failure mode of CFST stub columns under axial compression consists of a lateral 
expansion of columns’ section and outer buckling of steel jackets in the mid-height of the 
specimens. 
a. b. 
Figure 9. Comparison failure mode shapes: a. Specimen S9-7-140, b. Specimen S30-2 
4. Conclusions 
In this study, a Finite Element Model is developed based on Abaqus to analyze the 
behavior of rectangular CFST stub columns using high strength and ultra-high strength 
materials. A novel stress-strain relation confined concrete is proposed in this study to 
account for the composite effect, which might increase the strength and ductility of 
concrete. The present simulation model also considers the influences of residual stress 
for the welded-box section and initial imperfection. Verifications are conducted and the 
simulation results show that the proposed model can predict the ultimate strength, load-
Figure 8. Comparison of the load-deformation curve
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Thai, S., et al. / Journal of Science and Technology in Civil Engineering
prediction. Additionally, it is seen that the simulation result obtained from the current model agrees
well with one presented in Thai et al. [21], however, a better prediction for post-peak behavior is
obtained with the proposed model in this study.
As illustrated in Fig. 8, the load-deformation curves of CFST columns can be divided into two
stages. In the first stage, the compressive load is linearly proportional to the axial deformation up until
the limit point, where the column reaches its ultimate strength. In the second stage, the strength of
the columns drops with different trends depending on the confinement degree and slenderness ratio
of the steel section. For specimens SS2-3 and SS3-3, the load-deflection curves in the elastic region
obtained from FE simulations are slightly different from those presented by experimental programs.
Various factors might be attributed to those differences, e.i. the errors during experimental programs
when the axial deformation is measured, the unreliable value of elastic modulus obtained from the
empirical equation proposed by ACI 318 for these cases. In general, the columns with a relatively
large confinement factor (ξc > 1.5) and small slenderness ratio (Beq/t < 30) have a flatter softening
response as indicated in Table 2 and Fig. 8.
Finally, the failure mode shapes of columns obtained from simulations and experimental results
are compared in Fig. 9. It is seen that the simulation results match well with the failure mode captured
in the experimental programs. As expected, the failure mode of CFST stub columns under axial com-
pression consists of a lateral expansion of columns’ section and outer buckling of steel jackets in the
mid-height of the specimens.
Journal of Science and Technology in Civil Engineering NUCE 2021 ISSN 1859-2996 
15 
Figure 8. Comparison of the load-deformation curve 
 Finally, the failure mode shapes of columns obtained from simulations and 
experimental results are compared in Figure 9. It is seen that the simulation results match 
well with the failure mode captured in the experimental programs. As expected, the 
failure mode of CFST stub columns under axial compression consists of a lateral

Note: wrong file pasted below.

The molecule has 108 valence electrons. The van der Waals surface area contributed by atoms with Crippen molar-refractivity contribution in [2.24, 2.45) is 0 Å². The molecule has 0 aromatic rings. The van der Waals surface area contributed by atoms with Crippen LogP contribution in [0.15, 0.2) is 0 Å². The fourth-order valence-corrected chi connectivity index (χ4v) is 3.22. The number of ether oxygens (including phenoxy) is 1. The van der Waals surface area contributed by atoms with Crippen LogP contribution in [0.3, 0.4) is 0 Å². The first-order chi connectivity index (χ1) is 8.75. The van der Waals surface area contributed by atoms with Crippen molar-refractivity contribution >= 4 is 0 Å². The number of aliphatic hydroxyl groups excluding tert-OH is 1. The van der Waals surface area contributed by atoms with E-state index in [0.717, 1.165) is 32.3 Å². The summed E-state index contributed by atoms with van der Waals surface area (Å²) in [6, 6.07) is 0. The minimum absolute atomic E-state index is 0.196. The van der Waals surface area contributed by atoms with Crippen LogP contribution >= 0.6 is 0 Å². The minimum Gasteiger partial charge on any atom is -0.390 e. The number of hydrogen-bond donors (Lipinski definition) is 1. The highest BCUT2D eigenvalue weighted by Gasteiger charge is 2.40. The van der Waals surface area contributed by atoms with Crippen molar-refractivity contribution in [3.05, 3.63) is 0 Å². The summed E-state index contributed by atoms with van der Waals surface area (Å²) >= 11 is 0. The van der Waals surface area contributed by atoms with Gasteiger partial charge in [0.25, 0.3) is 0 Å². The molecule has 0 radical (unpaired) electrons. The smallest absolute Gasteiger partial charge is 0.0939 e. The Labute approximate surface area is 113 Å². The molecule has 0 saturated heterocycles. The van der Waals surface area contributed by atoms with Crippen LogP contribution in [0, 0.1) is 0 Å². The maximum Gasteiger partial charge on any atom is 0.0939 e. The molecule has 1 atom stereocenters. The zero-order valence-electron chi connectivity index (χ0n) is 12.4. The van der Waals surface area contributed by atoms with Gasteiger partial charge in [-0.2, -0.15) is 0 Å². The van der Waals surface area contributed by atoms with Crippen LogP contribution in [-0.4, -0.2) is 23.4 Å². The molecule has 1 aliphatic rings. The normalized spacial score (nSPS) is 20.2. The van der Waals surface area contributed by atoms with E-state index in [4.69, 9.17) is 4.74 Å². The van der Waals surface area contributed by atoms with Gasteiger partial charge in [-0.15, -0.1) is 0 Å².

expansion of columns’ section and outer buckling of steel jackets in the mid-height of the 
specimens. 
a. b. 
Figure 9. Comparison failure mode shapes: a. Specimen S9-7-140, b. Specimen S30-2 
4. Conclusions 
In this study, a Finite Element Model is developed based on Abaqus to analyze the 
behavior of rectangular CFST stub columns using high strength and ultra-high strength 
materials. A novel stress-strain relation confined concrete is proposed in this study to 
account for the composite effect, which might increase the strength and ductility of 
concrete. The present simulation model also considers the influences of residual stress 
for the welded-box section and initial imperfection. Verifications are conducted and the 
simulation results show that the proposed model can predict the ultimate strength, load-
(a) Specimen S9-7-140
Journal of Science and Technology in Civil Engineering NUCE 2021 ISSN 1859-2996 
15 
Figure 8. Comparison of the load-deformation curve 
 Finally, the failure mode shapes of columns obtained from simulations and 
experimental results are compared in Figure 9. It is seen that the simulation results atch 
well with the failure mode captured in the experimental programs. As expected, the 
failure mode of CFST stub columns under axial compression consists of a lateral 
expansion of columns’ section and outer buckling of steel jackets in the mid-height of the 
specimens. 
a. b. 
Figure 9. Com ar son failure mode shapes: a. Specimen S9-7-140, b. Specimen S30-2 
4. Conclusions 
In this study, a Finite Element Model is developed based on Abaqus to analyze the 
behavior of rectangular CFST stub columns using high strength and ultra-high strength 
materials. A novel stress-strain relation confined concrete is proposed in this study to 
account for the composite effect, which might increase the strength and ductility of 
concrete. The present simulation model also considers the influences of residual stress 
for the welded-box section and initial imperfection. Verifications are conducted and the 
simulation results show that the proposed model can predict the ultimate strength, load-
(b) Specimen S30-2
Figure 9. Comparison failure mode shapes
4. Conclusions
In this study, a Finite Element Model is developed based on Abaqus to analyze the behavior of
rectangular CFST stub columns using high strength and ultra-high strength materials. A novel stress-
strain relation confined concrete is proposed in this study to account for the composite effect, which
might increase the strength and ductility of concrete. The present simulation model also considers
the influences of residual stress for the welded-box section and initial imperfection. Verifications are
conducted and the simulation results show that the proposed model can predict the ultimate strength,
load-deformation relations, and failure modes of CFST columns for wide ranges of geometrical and
material parameters.
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Thai, S., et al. / Journal of Science and Technology in Civil Engineering
Acknowledgments
This research is funded by Ho Chi Minh City University of Technology (HCMUT), VNU-HCM
under grant number T-KTXD-2020-55. We acknowledge the support of time and facilities from Ho
Chi Minh City University of Technology (HCMUT), VNU-HCM for this study.